I’ve taken it upon myself to begin teaching Anthony some word origins and their definitions along with a few examples of each. And much to my surprise (or perhaps not), he’s taken a liking to it.
As it stands, we’ve covered quite a few of the list consisting of over 100 that I could think of. He’s fully aware of the differences between –ology and –onomy as well as knowing that when his grandfather had a quadruple bypass last year, he had to go and see a cardiologist (heart + science of + person who specializes in) for a complete diagnosis.
I’m doing this for a few reasons. First, because I know he’s sharp enough to grasp it. Anthony is one smart little cookie and will go much further than his old man ever did. It’s definitely not so that I can live vicariously through him because—let’s be honest—is being a wordsmith all that exciting?
No, it’s not. I mean, look around this place. Sheesh.
Secondly, it’s because I keep pounding the importance of proper communication into his head. Sure, we all snd txt msgs and use the acceptable shorthand when we do but I don’t want that to spill into his daily life nor have him forget what it’s like to pick up a pen and paper and actually create a manuscript (hand + written). Not like he has a cell phone or anything just yet…
As an accompaniment to what I already know, when we study we have his dictionaries opened in front of us for quick reference. It’s been a lot of fun sitting in the kitchen with him and watching him get passionate when he puts those word parts together, creating a word he’d probably never understood until then.
But despite his vigor, there was something bothering him the other night. We later got him to confess that a kid in his classroom has been a handful while they participate in their workgroups. This kid, whom I’ll call Vavoom because he’s got a loud mouth and is also built like said stout character, has been trouble since I first saw him in kindergarten. He was always in a time-out and never able to participate in any games and after seeing how he interacted with his classmates, I could see why he was always in trouble: Vavoom’s a flat-out jerk that appears to have little discipline at home.
This jerk is now Anthony’s partner, albeit temporary, and when Anthony came home the other day he told us that Vavoom had called him a few other choice words.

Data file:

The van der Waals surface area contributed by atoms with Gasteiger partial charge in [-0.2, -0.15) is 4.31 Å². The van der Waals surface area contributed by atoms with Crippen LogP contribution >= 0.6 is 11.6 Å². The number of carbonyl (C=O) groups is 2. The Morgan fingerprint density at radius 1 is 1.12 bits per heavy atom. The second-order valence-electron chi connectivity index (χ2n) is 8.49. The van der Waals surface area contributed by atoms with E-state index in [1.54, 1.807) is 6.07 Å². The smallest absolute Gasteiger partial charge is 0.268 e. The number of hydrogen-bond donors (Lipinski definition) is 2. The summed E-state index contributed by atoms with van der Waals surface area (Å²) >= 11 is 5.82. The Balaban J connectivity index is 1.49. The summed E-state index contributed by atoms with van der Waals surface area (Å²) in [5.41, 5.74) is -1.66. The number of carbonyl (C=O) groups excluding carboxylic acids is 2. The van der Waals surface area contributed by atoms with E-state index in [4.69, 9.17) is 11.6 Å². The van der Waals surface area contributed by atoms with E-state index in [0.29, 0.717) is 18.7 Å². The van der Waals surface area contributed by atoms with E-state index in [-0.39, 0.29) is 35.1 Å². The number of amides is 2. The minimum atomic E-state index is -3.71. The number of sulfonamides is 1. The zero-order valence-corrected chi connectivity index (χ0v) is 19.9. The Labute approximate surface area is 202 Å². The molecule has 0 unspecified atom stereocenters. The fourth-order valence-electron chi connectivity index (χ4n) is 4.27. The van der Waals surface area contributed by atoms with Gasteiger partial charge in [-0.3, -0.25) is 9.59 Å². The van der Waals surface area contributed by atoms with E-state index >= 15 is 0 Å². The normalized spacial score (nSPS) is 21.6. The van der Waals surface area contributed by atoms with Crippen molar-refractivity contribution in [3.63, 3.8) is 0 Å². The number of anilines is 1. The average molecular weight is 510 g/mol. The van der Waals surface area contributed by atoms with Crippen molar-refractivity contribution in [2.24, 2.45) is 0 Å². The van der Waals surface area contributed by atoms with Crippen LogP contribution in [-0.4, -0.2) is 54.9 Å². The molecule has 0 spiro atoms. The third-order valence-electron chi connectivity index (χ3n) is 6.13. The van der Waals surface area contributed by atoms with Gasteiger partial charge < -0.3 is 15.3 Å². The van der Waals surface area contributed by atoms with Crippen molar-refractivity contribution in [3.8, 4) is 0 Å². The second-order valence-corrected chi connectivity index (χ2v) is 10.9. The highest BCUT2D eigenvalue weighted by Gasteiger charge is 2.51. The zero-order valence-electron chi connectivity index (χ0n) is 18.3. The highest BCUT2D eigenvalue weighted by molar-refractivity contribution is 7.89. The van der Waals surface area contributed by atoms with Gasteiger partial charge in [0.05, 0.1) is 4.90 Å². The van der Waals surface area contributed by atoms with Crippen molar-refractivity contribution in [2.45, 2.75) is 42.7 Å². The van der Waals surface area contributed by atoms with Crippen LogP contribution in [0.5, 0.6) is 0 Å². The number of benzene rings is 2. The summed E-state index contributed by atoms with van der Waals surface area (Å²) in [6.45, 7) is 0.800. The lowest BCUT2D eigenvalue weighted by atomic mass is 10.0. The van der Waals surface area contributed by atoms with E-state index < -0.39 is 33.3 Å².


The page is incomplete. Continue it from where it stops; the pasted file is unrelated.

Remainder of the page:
Sticks and stones, yeah, whatever.
Anthony wanted better.
In a quest to completely confuse Vavoom, Anthony took to the dictionary and found a word he thought would be perfect for him should he decide to cause yet another disruption in class.
And not surprisingly, the opportunity presented itself since Vavoom is a jerk. From all accounts, Vavoom called Anthony “stupid” and was just being his usual self. But this time, Anthony retaliated in a way that made me proud.
“Yeah? Well, you’re vacuous. Don’t know what it means? Go look it up in the dictionary!”
I don’t think Vavoom even knows what a dictionary is, let alone the word vacuous. Shit, I don’t think many adults know what it means.
The story was confirmed by one of the class parents who said that she had to laugh when Anthony laid the law down and broke Vavoom’s brain. And I’m not entirely sure of this was the cause of it but at the end of the day, Ann had told me that Anthony had one of his cards pulled (1st card = warning) in class.
While he was reluctant to give us a reason why his card was pulled, we explained that if it was indeed for telling this kid that he was lacking content and unintelligent, it’s a hit he should gladly take—and one that Mom and Dad would never be upset about.
By the way, Anthony will be 7 in March 🙂
2 thoughts on ““You’re Vacuous…””
If you were to look up “vacuous” in the dictionary, you’d see an illustration of Paris Hilton next to it.
No, she’s already got her picture in there: look up “syphilis”.
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